The risk of potential departures
It is not hard for talented employees to find good jobs elsewhere in the technology sector. The hard part is to create a corporate culture that will attract and keep them. That, from Glance’s experience, Ms. Green will be unable to do.
Sadly, this year, Ms. Green’s actions as a Glance officer contributed to the loss of a key and highly valued employee. Unfortunately, the employee decided to leave before Glance had terminated Ms. Green’s consulting agreement.
Additionally, Lewisa Anciano, Glance’s Head of People and Culture, has informed the Company that she will not remain at Glance if Ms. Green’s dissident nominees are elected to the Board. Ms. Anciano, who is fervent about protecting and defending Glance’s culture and people, expects that other employees may depart as well.
Ms. Anciano is a former Vice President at Coast Capital Savings, an institution identified as having one of Canada’s most admired corporate cultures. In 2015, while still at Coast Capital Savings, she won the Professional of the Year Award from the Chartered Professionals in Human Resources. She is instrumental in helping Glance attract and keep the most talented employees.
Ms. Green likens herself to Steve Jobs
In a recent advertorial sponsored by Yield (of which Ms. Green is the CEO), Ms. Green is described as having “a Steve Jobs aura”. For anyone familiar with the credit-taking behaviour described above, it should come as no surprise that she would pay someone to frame her in that light.
But it is still a bizarre claim, given Ms. Green is a lawyer with a published connection to dubious ventures and no disclosed technology development experience. Mr. Jobs, in contrast, led Apple Inc., one of the world’s most successful technology companies. He cared passionately about the technology and the products Apple produced.
Examples such as this misguided perception are demonstrative of Ms. Green’s negative impact on Glance’s corporate culture.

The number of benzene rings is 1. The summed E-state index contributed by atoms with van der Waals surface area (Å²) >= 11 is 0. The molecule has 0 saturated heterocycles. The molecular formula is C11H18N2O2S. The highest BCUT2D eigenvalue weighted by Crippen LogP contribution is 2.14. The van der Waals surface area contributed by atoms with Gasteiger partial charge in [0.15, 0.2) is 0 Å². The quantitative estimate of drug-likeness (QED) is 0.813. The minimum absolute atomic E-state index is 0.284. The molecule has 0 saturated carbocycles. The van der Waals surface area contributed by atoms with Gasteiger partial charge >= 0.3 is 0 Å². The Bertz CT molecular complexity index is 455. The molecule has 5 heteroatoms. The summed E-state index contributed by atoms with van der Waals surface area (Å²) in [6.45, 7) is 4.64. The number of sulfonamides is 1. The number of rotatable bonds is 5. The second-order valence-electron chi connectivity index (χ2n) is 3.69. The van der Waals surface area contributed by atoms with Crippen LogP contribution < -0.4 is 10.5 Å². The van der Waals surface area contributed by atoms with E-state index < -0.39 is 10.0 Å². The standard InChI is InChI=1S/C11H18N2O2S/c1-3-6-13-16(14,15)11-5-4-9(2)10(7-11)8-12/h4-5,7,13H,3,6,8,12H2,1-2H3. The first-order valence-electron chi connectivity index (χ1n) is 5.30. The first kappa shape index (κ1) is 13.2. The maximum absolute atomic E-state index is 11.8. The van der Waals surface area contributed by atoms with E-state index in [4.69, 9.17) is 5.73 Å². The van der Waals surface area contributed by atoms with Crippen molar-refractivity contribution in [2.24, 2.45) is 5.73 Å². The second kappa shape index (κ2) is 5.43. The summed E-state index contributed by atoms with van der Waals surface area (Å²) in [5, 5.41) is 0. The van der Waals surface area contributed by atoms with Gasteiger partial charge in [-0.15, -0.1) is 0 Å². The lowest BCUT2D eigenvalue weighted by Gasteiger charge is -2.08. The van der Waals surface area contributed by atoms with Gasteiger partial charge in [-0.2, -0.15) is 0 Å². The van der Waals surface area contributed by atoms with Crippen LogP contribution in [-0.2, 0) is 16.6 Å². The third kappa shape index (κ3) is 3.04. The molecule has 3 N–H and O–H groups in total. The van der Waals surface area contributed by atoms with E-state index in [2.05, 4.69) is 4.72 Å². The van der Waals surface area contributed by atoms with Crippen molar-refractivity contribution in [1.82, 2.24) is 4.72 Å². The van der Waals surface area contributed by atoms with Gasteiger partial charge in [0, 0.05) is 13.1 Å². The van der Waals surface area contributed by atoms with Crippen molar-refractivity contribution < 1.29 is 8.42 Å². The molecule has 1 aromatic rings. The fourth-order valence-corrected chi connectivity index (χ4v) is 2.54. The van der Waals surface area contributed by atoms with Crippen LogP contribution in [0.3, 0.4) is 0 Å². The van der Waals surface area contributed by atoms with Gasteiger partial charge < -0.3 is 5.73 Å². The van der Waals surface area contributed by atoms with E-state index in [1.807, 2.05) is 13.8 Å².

Ms. Green’s disclosure deficiencies
Glance’s management information circular (the “Glance Circular”) and news releases have described the many disclosure deficiencies of Ms. Green. These disclosure deficiencies, none of which Ms. Green has even attempted to address during the proxy contest, would make her an inappropriate leader of Glance, even on an interim basis.
Here are just ten of the many issues that she has not addressed:
— John LoGiudice and cursory due diligence: Ms. Green made Mr. LoGiudice quietly vanish from her slate of dissident nominees after Glance disclosed irregularities in his resume (as published by Ms. Green). Glance discovered those irregularities through due diligence, which Ms. Green, apparently, did not conduct prior to his nomination. This should come as no surprise as Glance has repeatedly advised about Ms. Green’s due diligence shortcomings. She now plans to conduct a major acquisition every month for the rest of Glance’s fiscal year, but can shareholders rely on her to properly vet her targets?
— Ms. Green’s association with two individuals who have been disciplined by Canadian securities regulators: She gave one of them $120,000 of Glance’s cash for investor relations services, without informing Glance of his disciplinary record. The other would have received a 5% commission on a $5 million transaction that she proposed, again without informing Glance of his disciplinary record. The Board refused to proceed with the transaction in the absence of rigorous due diligence.
— Ms. Green’s failure to provide details of the corporate bankruptcies or insolvencies that involve the majority of the five dissident nominees: It would be a risky proposition for Glance to have a Board consisting of nominees with a history of corporate insolvencies, combined with Ms. Green’s established cursory due diligence, excessive spending, disclosure irregularities and proclivity for expensive stock promotion.
— Ms. Green’s selective claims about her career: Prior to Glance, Ms. Green claims that she was at the “forefront of various emerging technologies as a founder and executive” of other companies. But she does not mention the 99% and 90% share price decline, respectively, for two of those companies during her tenure. In total she served as a director for five companies before Glance and the average share price decline during her tenure was 50%. In the Dissident Circular, however, she only provides the price performance for one company – the only one that increased in value. For that company, she cites revenue in 2016 and a takeover price in 2017, without mentioning that she departed from the company in 2011.
— Ms. Green’s false claim that she fought behind the scenes for good governance: She opposed fully independent audit and compensation committees and a requirement that the Board be comprised of a substantial majority of independent directors. The minimum share ownership policy was put forward not by Ms. Green but by Glance and its incumbent directors.